When your dog has critical underlying diseases such as asthma, lung cancer, lungworm, or even pneumonia, they can quite often perform the act of breathing very fast.
The only reason is that their lungs are not powerful enough and have lost their ability to expand normally and transfer oxygen efficiently. This drawback often leads to too much pressure on the other organs, including the heart.
6. Neurological Problems
Along with breathing at a fast rate if you also notice that your dog keeps falling down and has trouble getting up too, this means they are facing neurological problems.
Mild as well as chronic neurological problems lead to excessive panting and heavy breathing among your four-legged best friend. Some other reasons include having a seizure as well.
If your dog is obese then breathing heavily and panting is a very common occurrence for them. Why? Well, because it takes extra energy to keep moving along with that extra weight.
No matter what they do, their oxygen requirement is more, and as a result, they keep breathing fast. Being overweight also lowers the level of lung function in their body.
8. High Blood Pressure
Unlike pet owners, pets do not generally suffer from high blood pressure. Even if they do, it becomes a very common reason for them to generate excessive panting. Certain underlying medical conditions, such as kidney problems or Cushing’s problems, can lead to high blood pressure. High blood pressure can prevail in dogs of all breeds, sizes, and age groups.
9. Doggy Alzheimer’s
This medical condition is mostly found in dogs belonging to the older age group. They may frequently get restless or have random panting episodes.
Dogs with this medical condition often forget what they were doing. Some even lose track of the daily activities they perform. Quite often, they do not get enough sleep and face trouble getting comfortable.
10. Metabolic Disorder/ Cushing’s Disease
Also popularly known as hyperadrenocorticism. This mainly occurs when adrenal glands produce more than essential amounts of cortisol. Cortisol hormone is important, but an excess of it can only lead to more damage.
If your dog has been affected by this disease, you will encounter them panting, having hair loss, excessive water requirements, and the formation of a potbelly.
11. Giving Birth
The female dogs breathe heavily at the time of bringing new life in the world. They get all stressed up, are anxious, and are in need of more oxygen. Hence, they breathe more, pant more, and often give their owners enough reason to worry about. But, don’t worry, this is pretty normal.
Just like humans, even the dog’s system becomes weak and does not function that well with the passage of time. Normal breathing leads to oxygenating blood, not that easily. Thus, they end up breathing heavily, fastly and panting from time to time.
13. Having Fever
If your fur baby is having fever, its nose is blocked, and they are unable to breathe efficiently. This causes them to breathe fast and heavily. Some of the common reasons for your furry friend to get fever include infections that can be viral, fungal, or even bacterial.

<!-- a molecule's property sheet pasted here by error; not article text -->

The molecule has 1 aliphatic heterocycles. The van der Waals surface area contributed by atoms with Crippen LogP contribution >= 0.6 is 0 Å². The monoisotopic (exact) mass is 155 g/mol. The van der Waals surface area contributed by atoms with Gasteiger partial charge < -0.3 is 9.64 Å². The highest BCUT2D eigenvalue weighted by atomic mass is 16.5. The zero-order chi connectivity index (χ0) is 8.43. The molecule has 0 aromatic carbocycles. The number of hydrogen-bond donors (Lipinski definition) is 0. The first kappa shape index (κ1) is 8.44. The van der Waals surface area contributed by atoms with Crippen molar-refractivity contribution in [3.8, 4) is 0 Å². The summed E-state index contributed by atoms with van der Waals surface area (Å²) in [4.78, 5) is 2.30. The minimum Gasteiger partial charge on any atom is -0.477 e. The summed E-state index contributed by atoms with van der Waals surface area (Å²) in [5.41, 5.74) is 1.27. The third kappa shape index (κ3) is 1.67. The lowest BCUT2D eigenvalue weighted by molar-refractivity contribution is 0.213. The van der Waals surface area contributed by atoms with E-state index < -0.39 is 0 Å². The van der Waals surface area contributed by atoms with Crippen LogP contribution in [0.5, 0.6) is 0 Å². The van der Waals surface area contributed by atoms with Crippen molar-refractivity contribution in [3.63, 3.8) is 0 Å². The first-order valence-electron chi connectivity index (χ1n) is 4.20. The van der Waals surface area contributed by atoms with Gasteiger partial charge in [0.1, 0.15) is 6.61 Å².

Dogs are greedy, and they end up eating almost anything. If they get contaminated with toxins or poisons in their environment or even in their food, they will immediately start breathing at a rapid rate. Being a pet owner, you must be responsible enough to be aware of what they put into their mouth.
15. Laryngeal Paralysis
In this condition, the Laryngeal cartilages at the mouth of the windpipe do not function the way they should. Hence, making breathing a difficult task to do. You will notice the dog making weird noises and putting a lot of effort into the act of breathing. As a result, they breathe very fast and heavily.
If the level of red blood cells in your furry baby’s body is lower than normal, it means they are a patient of Anemia. This makes the transportation of oxygen to the other organs quite challenging and a difficult task. Hence your dog gets weak and starts breathing rapidly.
17. Tick-borne Disease
Canine Anaplasmosis, Lyme Disease, Canine Ehrlichiosis, Rocky Mountain Spotted Fever, Canine Bartonellosis, Canine Hepatozoonosis, and Canine Babesiosis are some of the very common tick diseases found in dogs.
Ticks are nothing but small parasites attached to the dog’s body. They slowly and gradually suck blood from your furry friend’s body, leading them to pant and breathe fast.
18. Acid-Base Disorders
If the certain pH level in your four-legged friend’s body is not maintained, their other organs won’t function optimally. This also leads to the kidneys and lungs not operating properly. All of this can lead to excessive breathing problems in your dog.
19. Pain/ Trauma/Accidents
Certain unpredicted and sudden shocks, pains, or accidents can leave your pet feeling devastated and out of breath. In situations like this, the amount of oxygen required in their brain is increased
and leads them to breathe at a heavy rate that too very rapidly.
20. Behavioral Panting
Phobias, anxieties, stress, and fear will lead your dog to breathe heavily and rapidly. If certain conditions prevail too often, it means your best friend is suffering from mild to chronic psychological problems. Such episodes cause them to feel restless and breathing fast.
In conclusion, we would like to say that the best probable remedy is to be a responsible pet owner and to stay observant. If you notice anything abnormal and happening quite often, seeking medical help stands to be the wisest step that could be taken here.